Trump vs. The Whistleblower

Guest Contributor: David Thornton, Writer for The Resurgent

The newest Trump scandal, that of the Whistleblower, is still unfolding, but its implications are very serious for the president. At its core, the scandal questions whether Donald Trump is worthy of being trusted with the power that he commands as president.

The Whistleblower saga began with a Washington Post report that an intelligence official had filed a whistleblower report about a promise that President Trump had allegedly made to a foreign leader in a phone call. Such a complaint is apparently without precedent in US history. The precise nature of the complaint against Trump is not known, but subsequent reports, which have not been verified, indicate that it involved the Ukraine. Who filed the report is not known.

There is rampant speculation that the complaint involves a July 25 telephone call with Ukrainian President Volodymyr Zelensky. A report by the British newspaper, The Independent, alleged that President Trump told Zelensky to reopen the investigation into Joe Biden’s son if he wanted to improve relations with the US.

Hunter Biden was a board member of Burisma, an energy company operating in the Ukraine during the Obama Administration, which created a conflict of interest for his father. The company was being investigated for bribery by Ukrainian prosecutors and some Republicans allege that then-Vice President Biden intervened to halt the investigation and fire the prosecutor involved.

On CNN last week, Trump lawyer Rudy Giuliani first denied that he asked Ukraine to reopen the investigation into Hunter Biden on a May 2019 trip to the country before admitting that he had indeed made the request. Giuliani later tweeted that, “A President telling a Pres-elect of a well -known corrupt country he better investigate corruption that affects [the] US is doing his job.”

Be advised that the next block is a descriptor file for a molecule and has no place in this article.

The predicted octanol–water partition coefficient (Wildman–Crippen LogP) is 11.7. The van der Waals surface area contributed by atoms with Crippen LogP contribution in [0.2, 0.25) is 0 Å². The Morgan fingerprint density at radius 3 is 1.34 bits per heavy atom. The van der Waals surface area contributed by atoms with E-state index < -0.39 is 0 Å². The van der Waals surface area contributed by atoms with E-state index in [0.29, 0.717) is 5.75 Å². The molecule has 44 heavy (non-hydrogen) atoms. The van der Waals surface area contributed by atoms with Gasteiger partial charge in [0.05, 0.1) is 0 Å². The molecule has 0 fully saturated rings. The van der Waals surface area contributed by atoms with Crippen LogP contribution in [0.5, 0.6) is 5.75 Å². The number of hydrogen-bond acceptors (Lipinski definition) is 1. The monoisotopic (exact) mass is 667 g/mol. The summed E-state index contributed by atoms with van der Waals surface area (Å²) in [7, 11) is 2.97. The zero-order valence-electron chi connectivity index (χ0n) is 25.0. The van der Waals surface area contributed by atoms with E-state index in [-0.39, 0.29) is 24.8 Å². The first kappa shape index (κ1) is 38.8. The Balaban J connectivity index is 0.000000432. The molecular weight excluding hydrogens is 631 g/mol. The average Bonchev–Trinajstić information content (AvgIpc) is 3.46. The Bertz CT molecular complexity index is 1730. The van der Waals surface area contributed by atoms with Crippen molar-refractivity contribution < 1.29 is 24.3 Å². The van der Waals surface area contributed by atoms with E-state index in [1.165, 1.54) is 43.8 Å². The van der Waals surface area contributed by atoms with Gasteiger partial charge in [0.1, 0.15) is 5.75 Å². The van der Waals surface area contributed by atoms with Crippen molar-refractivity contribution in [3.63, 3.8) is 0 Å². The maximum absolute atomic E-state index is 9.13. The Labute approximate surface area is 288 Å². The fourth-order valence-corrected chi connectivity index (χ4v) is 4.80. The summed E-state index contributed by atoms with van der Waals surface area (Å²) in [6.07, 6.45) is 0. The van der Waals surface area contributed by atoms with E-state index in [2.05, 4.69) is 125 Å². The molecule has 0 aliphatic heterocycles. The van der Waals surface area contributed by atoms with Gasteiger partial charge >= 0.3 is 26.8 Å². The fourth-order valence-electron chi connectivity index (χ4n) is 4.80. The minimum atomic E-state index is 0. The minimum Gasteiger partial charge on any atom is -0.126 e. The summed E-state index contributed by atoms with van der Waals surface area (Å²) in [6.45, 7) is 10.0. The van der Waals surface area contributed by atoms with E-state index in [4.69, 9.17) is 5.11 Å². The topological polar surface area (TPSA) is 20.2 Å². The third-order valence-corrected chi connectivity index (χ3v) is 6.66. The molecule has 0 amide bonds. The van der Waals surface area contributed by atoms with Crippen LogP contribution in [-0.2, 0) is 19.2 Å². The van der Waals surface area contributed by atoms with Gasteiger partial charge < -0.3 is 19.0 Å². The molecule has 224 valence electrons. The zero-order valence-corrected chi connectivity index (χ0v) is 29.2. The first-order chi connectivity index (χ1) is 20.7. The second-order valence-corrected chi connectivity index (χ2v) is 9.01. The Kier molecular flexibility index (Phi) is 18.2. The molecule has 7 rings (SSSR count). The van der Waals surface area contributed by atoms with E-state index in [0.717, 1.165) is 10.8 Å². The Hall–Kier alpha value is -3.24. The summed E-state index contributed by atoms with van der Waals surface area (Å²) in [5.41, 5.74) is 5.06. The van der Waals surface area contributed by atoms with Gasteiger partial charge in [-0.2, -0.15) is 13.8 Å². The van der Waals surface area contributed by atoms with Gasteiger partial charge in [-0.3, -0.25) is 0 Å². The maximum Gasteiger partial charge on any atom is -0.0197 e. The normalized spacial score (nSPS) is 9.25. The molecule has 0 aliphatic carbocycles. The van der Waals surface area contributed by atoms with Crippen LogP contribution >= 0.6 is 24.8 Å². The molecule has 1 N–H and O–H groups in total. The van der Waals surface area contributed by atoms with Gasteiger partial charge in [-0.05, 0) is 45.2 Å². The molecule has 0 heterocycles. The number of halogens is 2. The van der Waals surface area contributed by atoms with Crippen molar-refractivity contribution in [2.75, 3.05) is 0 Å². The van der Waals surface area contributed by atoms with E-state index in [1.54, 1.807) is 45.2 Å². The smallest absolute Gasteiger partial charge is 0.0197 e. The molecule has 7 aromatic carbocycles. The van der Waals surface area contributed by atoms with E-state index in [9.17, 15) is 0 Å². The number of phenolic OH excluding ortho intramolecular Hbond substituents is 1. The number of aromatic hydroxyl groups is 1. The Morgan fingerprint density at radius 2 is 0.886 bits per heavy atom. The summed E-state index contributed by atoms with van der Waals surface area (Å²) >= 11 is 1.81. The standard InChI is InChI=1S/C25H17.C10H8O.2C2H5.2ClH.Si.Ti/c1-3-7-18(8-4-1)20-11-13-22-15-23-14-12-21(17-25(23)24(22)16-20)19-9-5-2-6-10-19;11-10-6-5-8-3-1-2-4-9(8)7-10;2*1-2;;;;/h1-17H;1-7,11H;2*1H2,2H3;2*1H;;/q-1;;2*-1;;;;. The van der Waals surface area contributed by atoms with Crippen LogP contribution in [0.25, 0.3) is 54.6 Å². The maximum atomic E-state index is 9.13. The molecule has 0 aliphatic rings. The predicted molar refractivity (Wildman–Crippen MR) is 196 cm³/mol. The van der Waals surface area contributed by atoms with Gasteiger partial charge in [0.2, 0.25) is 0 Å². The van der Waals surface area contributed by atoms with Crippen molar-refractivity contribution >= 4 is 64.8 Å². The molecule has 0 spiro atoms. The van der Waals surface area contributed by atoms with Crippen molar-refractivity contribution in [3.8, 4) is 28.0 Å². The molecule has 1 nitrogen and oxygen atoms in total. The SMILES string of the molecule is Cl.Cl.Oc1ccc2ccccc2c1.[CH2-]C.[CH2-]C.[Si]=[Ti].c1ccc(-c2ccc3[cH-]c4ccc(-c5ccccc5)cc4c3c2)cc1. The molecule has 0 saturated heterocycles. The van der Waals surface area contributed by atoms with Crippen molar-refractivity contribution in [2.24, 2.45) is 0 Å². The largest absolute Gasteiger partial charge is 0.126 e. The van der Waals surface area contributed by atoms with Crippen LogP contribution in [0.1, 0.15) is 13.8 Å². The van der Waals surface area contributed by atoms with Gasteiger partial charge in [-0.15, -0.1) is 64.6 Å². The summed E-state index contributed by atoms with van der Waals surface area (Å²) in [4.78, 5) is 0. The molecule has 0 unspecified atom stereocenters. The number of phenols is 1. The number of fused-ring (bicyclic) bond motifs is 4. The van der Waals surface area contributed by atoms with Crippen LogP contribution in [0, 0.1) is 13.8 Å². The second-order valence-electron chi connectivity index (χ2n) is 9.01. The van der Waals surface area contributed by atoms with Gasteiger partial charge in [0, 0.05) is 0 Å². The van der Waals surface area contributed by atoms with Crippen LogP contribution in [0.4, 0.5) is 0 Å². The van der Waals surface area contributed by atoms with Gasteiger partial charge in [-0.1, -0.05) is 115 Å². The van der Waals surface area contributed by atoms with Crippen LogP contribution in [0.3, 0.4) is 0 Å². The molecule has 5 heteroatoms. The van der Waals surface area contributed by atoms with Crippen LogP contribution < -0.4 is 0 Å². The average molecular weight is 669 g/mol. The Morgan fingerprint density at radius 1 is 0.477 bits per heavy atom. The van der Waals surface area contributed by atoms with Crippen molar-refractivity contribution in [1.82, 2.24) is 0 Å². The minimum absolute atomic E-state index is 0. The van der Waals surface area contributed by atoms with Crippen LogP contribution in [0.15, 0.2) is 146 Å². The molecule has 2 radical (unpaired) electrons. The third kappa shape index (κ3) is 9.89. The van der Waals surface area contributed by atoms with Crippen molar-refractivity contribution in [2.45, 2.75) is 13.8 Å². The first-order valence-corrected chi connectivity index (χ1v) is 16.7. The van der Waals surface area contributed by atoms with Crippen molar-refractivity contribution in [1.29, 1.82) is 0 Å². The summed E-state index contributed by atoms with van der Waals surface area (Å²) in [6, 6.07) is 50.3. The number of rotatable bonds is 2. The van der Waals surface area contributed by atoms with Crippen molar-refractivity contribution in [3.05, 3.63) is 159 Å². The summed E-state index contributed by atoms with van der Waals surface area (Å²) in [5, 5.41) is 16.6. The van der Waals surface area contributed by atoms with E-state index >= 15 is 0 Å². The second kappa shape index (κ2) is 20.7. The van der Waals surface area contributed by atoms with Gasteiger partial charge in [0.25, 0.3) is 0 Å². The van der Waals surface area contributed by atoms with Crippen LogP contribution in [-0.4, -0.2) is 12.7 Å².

If the president was simply doing his job, then what is the scandal about? No one really knows for sure at this point except that whatever the president said was so alarming that it prompted a senior intelligence official to take the unprecedented step of reporting it. A letter from the inspector general for the intelligence community to Congress said that the whistleblower complaint was an “urgent concern” and says the report contains “good faith and credible allegations.” The report has not been released to Congress.

In a tweet last week, President Trump also denied any wrongdoing, arguing that he would not say anything “inappropriate” on a “heavily populated call.” Trump called the allegations “fake news” and “presidential harassment.”

Throwing fuel on the fire, Anton Geraschenko, a senior adviser to Ukraine’s interior minister, told the Daily Beast, “As soon as there is an official request from the Trump administration, we’ll look into it,” but added that “currently there is no open investigation.”

For now, the story is developing, but, if true, it has the potential to become yet another example of President Trump’s abuse of executive power. As with the abuses detailed in the Mueller report, it appears that the president may have used his position to try to influence matters for personal political gain.

A request for a foreign country to dig up political dirt on a political opponent with the promise of quid pro quo from the taxpayers would be a serious matter indeed.

This article originally appeared on The Resurgent and is used by permission.


David Thornton is a professional pilot, freelance writer, and regular contributor at The Resurgent.

He is a graduate of the University of Georgia and Emmanuel College. He currently lives in Georgia with his family. Find him on Facebook at DavidWThorntonwriter and Twitter @captainkudzu.